On a related note, and in reference to the same interview, Dr Gurry has indicated there may be some form of “international architecture” on TK in about two years from now, once the negotiations on TK resume next month at WIPO. You will recall this is something we have briefly discussed on the blog, but this has mostly been at third remove courtesy folks in Geneva (e.g., KEI and IP Watch), who have been keeping a much closer eye on things.

6 comments.

  1. Anonymous

    What a shame the Mint can’t spell Gurry. That’s an embarassing mistake. I have tried to alert them through the comment function but no response so far.

    Reply
  2. Anonymous

    May anyone explain a European patent attorney not familiar with this field what is going to be the use of the patent offices of a database containing confidential information. My initial understanding of the interest of making accessible identified TKs in the TKDL to patent offices was that it would enable those patent offices to extend prior art searches to such TKs. However, for a prior art to be considered against an invention claimed in a patent, it must have been public, i.e. not confidential. I seem to be missing one element of the story, but am unable to identify which one. Thanks for shedding some light on this point.

    Reply
  3. R S PRAVEEN RAJ

    Dear Anon1,

    As you have rightly mentioned, the word ‘prior art’ is meant to encompass everything that has been published, presented or otherwise disclosed to the public on the date of patent (the prior art includes documents in foreign languages disclosed in any format in any country of the world). I also do not know how ‘confidentiality’ can be maintained if TKDL is treated as ‘prior art’ by EPO.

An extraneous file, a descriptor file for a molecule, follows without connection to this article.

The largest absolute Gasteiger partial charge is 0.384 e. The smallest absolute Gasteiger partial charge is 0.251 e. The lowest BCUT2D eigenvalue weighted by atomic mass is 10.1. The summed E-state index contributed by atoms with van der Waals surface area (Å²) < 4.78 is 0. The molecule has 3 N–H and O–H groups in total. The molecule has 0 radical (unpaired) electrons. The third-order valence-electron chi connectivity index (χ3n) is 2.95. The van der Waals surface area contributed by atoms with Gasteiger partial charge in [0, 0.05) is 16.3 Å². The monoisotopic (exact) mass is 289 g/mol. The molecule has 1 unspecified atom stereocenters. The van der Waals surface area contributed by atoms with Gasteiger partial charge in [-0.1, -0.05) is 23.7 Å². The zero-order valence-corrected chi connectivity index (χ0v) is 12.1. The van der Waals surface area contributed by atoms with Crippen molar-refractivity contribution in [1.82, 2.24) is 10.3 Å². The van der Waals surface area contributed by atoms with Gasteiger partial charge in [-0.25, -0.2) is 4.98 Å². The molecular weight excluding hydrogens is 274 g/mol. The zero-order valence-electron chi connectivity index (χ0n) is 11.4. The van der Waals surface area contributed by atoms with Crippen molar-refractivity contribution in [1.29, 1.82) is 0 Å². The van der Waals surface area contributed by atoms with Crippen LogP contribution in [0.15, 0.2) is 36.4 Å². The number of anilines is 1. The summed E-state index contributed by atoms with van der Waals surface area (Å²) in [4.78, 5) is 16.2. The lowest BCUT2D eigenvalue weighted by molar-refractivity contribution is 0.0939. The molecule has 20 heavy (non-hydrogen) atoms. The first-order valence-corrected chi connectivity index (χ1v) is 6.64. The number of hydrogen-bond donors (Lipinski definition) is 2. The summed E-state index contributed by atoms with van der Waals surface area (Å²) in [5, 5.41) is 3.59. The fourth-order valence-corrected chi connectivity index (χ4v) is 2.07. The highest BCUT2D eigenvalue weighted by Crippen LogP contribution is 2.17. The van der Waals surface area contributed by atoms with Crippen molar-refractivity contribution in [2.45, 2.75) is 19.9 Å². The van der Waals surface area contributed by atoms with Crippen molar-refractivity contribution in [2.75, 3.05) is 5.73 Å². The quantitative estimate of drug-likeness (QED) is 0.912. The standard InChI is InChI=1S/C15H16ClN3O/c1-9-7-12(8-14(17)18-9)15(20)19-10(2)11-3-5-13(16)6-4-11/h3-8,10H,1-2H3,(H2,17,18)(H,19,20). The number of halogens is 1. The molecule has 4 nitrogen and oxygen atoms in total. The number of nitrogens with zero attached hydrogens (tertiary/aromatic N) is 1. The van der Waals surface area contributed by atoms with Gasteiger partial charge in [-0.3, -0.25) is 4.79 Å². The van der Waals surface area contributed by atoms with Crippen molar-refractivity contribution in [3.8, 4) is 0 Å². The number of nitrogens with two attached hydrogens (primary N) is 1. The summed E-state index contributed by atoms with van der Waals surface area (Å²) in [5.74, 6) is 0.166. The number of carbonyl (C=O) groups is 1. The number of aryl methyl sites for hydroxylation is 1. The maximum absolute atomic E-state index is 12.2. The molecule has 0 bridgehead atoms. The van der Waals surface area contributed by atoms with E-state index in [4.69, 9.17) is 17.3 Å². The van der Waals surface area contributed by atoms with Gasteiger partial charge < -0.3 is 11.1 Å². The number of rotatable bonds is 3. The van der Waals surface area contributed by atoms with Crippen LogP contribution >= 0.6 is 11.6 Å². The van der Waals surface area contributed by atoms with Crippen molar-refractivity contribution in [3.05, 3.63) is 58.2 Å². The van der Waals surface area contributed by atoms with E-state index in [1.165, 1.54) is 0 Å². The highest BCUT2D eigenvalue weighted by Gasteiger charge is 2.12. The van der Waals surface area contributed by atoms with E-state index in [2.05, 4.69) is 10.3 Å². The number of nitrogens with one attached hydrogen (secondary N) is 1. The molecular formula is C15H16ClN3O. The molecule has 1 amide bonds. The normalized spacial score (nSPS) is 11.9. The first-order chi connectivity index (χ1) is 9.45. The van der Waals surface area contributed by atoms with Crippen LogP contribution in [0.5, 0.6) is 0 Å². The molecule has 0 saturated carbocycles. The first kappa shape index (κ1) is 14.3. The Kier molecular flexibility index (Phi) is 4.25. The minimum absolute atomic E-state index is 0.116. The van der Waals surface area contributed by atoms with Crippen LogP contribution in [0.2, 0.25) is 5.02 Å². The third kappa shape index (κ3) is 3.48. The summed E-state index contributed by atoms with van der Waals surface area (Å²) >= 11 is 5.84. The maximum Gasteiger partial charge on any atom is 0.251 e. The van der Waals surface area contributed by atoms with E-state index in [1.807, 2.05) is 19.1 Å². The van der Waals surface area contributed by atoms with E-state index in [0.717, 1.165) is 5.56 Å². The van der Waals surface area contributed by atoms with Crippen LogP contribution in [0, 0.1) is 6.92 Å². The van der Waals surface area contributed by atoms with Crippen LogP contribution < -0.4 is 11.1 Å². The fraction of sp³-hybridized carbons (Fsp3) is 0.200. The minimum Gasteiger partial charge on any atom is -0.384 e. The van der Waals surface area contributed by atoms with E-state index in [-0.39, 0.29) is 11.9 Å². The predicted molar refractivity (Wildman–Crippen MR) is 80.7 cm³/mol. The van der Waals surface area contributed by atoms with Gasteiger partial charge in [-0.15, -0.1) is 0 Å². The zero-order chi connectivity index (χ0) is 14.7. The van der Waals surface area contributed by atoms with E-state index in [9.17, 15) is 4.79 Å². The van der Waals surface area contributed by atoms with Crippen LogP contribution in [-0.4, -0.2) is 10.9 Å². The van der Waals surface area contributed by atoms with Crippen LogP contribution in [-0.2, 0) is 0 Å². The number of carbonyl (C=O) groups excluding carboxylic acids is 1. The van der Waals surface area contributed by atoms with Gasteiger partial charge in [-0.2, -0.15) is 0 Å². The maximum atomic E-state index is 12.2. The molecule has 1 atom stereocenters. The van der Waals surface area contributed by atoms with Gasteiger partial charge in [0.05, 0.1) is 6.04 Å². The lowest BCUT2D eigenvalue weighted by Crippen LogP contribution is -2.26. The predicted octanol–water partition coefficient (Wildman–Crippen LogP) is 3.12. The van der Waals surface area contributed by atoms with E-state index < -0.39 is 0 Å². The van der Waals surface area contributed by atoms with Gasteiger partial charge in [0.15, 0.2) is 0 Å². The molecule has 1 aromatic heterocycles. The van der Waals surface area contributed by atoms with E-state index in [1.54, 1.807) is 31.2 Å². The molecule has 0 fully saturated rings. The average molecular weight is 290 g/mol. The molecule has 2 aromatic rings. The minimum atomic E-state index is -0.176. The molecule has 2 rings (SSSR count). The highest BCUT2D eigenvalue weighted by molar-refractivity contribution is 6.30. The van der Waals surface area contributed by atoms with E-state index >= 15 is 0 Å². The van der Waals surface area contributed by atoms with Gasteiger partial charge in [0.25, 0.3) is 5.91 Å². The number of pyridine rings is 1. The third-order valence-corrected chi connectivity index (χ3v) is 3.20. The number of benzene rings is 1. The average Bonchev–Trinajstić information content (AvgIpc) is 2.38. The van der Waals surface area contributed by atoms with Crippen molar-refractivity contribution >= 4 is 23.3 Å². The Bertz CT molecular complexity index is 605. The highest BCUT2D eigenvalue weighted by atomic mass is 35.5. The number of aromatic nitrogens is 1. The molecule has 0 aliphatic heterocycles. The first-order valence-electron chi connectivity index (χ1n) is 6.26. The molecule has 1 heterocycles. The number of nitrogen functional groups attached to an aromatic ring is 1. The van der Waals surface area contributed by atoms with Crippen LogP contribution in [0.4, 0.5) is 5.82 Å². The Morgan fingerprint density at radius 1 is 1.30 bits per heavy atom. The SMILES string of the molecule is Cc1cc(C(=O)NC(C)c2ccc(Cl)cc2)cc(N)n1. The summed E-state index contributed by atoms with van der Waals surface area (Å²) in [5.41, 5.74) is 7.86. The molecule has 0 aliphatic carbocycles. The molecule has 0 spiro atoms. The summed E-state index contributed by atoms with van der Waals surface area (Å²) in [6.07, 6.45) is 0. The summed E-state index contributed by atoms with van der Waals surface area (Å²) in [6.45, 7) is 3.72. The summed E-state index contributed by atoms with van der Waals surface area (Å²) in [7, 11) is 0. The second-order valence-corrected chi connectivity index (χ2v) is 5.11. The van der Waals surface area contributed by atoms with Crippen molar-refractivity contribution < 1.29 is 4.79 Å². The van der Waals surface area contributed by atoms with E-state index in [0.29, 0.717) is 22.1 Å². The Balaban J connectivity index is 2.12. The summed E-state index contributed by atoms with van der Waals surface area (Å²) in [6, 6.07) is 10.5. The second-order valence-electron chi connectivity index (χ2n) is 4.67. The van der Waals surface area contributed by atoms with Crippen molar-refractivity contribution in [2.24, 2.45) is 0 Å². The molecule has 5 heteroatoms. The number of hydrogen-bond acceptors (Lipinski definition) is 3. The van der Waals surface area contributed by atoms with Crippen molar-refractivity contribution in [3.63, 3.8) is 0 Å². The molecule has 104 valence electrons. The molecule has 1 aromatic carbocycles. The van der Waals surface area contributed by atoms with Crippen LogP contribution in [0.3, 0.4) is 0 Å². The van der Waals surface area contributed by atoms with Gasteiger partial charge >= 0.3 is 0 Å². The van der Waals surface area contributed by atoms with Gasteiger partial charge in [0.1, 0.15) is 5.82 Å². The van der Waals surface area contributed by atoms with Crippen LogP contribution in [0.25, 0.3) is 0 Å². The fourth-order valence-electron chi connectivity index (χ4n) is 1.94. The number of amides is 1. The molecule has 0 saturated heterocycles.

It is hard for the Patent offices to keep the contents of TKDL secret from third parties, since no patent could be denied without disclosing the entire gamut of coded TK associated with the invention to the claimant. Patent Examiner can limit the scope of a patent claim or reject it altogether, only if he/she gives the relevant extract from TKDL to the inventor to show that it is a “prior art”. It is going to be a great opportunity for the fraudsters to file patent applications purely on conceptual grounds (which would look like as if they had performed the invention), only to see that they could fetch the authentic information on a TK practice/product.

    I had been raising this concern for a quite long time. It went unnoticed until Spicy IP took serious note of it.

    Thanks to Spicy IP and Sumathi for taking this debate forward.

    Reply
  4. Gena777

    This seems to be the future of patent law — the arrangement here and the reference to “international architecture” certainly appear to indicate that some form of “harmonization” (i.e., one-world patent system) is in the works. Whatever one’s opinion of such a consequence, it could certainly contribute to increased efficiency in patent litigation, not to mention potential improvements to international relations.

    Reply
  5. R S PRAVEEN RAJ

    I strongly believe that Kerala IPR Policy can address the TKDL glitch. Please find below the news appeared in Hindu Business Line today viz. 13/02/2010 (titled “IPR policy resolves issues in knowledge sharing”)